STEP 2: Address the locks: Change the lock after moving in, invest in a smart lock, or change the passcode to your locks often.
Who has keys to your home? Even if you trust the previous owners, do you know who they gave keys to? Or how many sets of keys may have been lost? Friends, tradespeople, caregivers, and anyone who had access to their keys now have access to your home. A call to a locksmith who can rekey the locks (usually inexpensively without replacing the whole lockset) or replace any that are old or structurally weak will provide an extra level of security and peace of mind.
Options for new locks include smart locks, which allow you to program a code into the lock that can be changed, and some smart locks even allow users to lock and unlock the doors from a smartphone. An advantage of this type of lock is that it allows the user to easily add temporary codes, so if you need to allow a repair person, babysitter, caregiver, or even another family member into your home when you aren’t there, you can provide that person with a code that allows access for a certain period of time and is then disabled, securing your home. A caveat: As with your banking passwords, it’s important to change your own access code regularly to maintain security and to keep a passcode lock on any phone that can be used to control the home’s access.
STEP 3: Invest in motion sensor lights, and avoid hiding a spare key outside.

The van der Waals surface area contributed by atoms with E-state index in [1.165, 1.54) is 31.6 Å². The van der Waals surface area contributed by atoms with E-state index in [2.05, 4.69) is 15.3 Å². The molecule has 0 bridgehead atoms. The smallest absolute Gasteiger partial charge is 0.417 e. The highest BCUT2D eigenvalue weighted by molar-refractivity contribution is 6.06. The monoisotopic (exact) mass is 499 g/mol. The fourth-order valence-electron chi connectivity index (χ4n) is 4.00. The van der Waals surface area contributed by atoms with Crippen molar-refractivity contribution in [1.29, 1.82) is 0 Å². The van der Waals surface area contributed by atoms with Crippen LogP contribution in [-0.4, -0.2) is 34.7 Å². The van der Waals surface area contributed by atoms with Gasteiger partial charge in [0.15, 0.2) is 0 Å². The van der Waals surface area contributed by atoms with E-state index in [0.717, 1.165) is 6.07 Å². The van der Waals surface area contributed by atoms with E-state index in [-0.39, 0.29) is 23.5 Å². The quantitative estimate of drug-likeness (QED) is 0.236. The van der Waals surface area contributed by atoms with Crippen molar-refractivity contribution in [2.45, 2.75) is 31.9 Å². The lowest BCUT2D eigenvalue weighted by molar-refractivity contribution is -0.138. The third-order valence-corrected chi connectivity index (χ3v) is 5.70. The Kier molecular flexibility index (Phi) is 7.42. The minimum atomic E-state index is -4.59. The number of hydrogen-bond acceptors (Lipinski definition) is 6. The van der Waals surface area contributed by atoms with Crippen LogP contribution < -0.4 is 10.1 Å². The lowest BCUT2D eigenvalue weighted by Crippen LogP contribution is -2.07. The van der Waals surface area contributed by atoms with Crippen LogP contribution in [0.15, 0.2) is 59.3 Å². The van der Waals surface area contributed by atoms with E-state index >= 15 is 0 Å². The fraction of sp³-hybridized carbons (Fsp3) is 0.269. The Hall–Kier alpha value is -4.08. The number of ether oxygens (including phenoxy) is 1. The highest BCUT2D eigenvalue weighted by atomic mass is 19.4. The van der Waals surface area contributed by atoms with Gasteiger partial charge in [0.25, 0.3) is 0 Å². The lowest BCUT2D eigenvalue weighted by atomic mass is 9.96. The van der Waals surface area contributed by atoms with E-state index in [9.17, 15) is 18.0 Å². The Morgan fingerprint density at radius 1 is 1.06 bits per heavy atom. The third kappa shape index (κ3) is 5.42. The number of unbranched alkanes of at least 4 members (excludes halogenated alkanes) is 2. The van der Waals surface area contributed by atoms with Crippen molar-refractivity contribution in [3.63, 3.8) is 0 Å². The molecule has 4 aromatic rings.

Home invaders don’t want to draw attention to themselves—they prefer to work undercover. Some particularly brazen criminals might not object to a quick break-in under a normal porch light. Motion sensor lights that flash on when they sense movement, however, will cause neighbors to glance out the window and homeowners to check their doors, making a home with several motion lights less appealing to most thieves. It’s a good idea to read the instructions for setting the sensitivity of the motion detector: If it’s too sensitive, the lights may turn on every time a bunny hops through the yard, which will make the lights less effective as everyone gets accustomed to their frequent illumination.
If you have found a clever spot to hide a spare key, an experienced thief will find it, probably more easily than you can imagine. If you’re prone to locking yourself out or losing your keys, invest in a smart lock that uses a code, or trust a neighbor to hold a spare safely inside their home to prevent a home burglary.